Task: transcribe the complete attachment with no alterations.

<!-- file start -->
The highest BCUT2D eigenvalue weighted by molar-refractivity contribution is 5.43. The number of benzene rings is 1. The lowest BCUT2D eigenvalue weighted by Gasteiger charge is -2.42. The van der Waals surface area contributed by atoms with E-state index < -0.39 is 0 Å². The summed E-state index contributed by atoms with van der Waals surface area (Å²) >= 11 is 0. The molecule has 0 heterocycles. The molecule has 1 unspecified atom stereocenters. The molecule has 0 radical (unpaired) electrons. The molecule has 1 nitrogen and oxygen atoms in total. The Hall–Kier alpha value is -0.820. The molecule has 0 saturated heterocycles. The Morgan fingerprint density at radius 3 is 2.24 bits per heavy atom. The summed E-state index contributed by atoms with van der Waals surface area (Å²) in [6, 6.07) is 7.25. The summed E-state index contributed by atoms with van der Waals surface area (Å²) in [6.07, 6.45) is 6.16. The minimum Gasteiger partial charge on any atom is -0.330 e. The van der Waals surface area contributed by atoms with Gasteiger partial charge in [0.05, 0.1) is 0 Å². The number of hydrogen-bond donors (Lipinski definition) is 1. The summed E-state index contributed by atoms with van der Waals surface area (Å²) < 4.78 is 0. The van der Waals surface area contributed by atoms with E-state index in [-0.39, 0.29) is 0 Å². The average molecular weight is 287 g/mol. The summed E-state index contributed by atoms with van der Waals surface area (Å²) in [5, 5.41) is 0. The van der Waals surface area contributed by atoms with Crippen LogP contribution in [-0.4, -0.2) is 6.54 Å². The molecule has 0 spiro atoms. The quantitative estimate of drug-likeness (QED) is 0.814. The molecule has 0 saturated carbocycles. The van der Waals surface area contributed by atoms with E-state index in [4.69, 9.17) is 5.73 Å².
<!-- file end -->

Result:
The highest BCUT2D eigenvalue weighted by molar-refractivity contribution is 5.43. The number of benzene rings is 1. The lowest BCUT2D eigenvalue weighted by Gasteiger charge is -2.42. The van der Waals surface area contributed by atoms with E-state index < -0.39 is 0 Å². The summed E-state index contributed by atoms with van der Waals surface area (Å²) >= 11 is 0. The molecule has 0 heterocycles. The molecule has 1 unspecified atom stereocenters. The molecule has 0 radical (unpaired) electrons. The molecule has 1 nitrogen and oxygen atoms in total. The Hall–Kier alpha value is -0.820. The molecule has 0 saturated heterocycles. The Morgan fingerprint density at radius 3 is 2.24 bits per heavy atom. The summed E-state index contributed by atoms with van der Waals surface area (Å²) in [6, 6.07) is 7.25. The summed E-state index contributed by atoms with van der Waals surface area (Å²) in [6.07, 6.45) is 6.16. The minimum Gasteiger partial charge on any atom is -0.330 e. The van der Waals surface area contributed by atoms with Gasteiger partial charge in [0.05, 0.1) is 0 Å². The number of hydrogen-bond donors (Lipinski definition) is 1. The summed E-state index contributed by atoms with van der Waals surface area (Å²) < 4.78 is 0. The van der Waals surface area contributed by atoms with E-state index in [-0.39, 0.29) is 0 Å². The average molecular weight is 287 g/mol. The summed E-state index contributed by atoms with van der Waals surface area (Å²) in [5, 5.41) is 0. The van der Waals surface area contributed by atoms with Crippen LogP contribution in [-0.4, -0.2) is 6.54 Å². The molecule has 0 spiro atoms. The quantitative estimate of drug-likeness (QED) is 0.814. The molecule has 0 saturated carbocycles. The van der Waals surface area contributed by atoms with E-state index in [4.69, 9.17) is 5.73 Å².